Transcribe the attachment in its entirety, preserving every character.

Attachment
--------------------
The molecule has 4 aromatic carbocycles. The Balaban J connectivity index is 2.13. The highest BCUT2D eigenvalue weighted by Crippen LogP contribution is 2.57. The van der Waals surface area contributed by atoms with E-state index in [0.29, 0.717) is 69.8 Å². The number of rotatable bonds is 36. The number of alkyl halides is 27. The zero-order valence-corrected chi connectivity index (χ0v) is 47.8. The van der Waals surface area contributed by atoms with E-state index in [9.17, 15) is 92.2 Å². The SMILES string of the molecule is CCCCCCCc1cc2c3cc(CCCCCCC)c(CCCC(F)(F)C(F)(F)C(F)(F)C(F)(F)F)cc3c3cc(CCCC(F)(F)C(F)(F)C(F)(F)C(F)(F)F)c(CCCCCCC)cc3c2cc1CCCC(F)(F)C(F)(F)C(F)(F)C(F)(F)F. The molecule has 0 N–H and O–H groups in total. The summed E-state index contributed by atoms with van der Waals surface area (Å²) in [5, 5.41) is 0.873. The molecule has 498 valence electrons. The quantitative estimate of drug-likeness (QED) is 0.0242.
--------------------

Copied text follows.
The molecule has 4 aromatic carbocycles. The Balaban J connectivity index is 2.13. The highest BCUT2D eigenvalue weighted by Crippen LogP contribution is 2.57. The van der Waals surface area contributed by atoms with E-state index in [0.29, 0.717) is 69.8 Å². The number of rotatable bonds is 36. The number of alkyl halides is 27. The zero-order valence-corrected chi connectivity index (χ0v) is 47.8. The van der Waals surface area contributed by atoms with E-state index in [9.17, 15) is 92.2 Å². The SMILES string of the molecule is CCCCCCCc1cc2c3cc(CCCCCCC)c(CCCC(F)(F)C(F)(F)C(F)(F)C(F)(F)F)cc3c3cc(CCCC(F)(F)C(F)(F)C(F)(F)C(F)(F)F)c(CCCCCCC)cc3c2cc1CCCC(F)(F)C(F)(F)C(F)(F)C(F)(F)F. The molecule has 0 N–H and O–H groups in total. The summed E-state index contributed by atoms with van der Waals surface area (Å²) in [5, 5.41) is 0.873. The molecule has 498 valence electrons. The quantitative estimate of drug-likeness (QED) is 0.0242.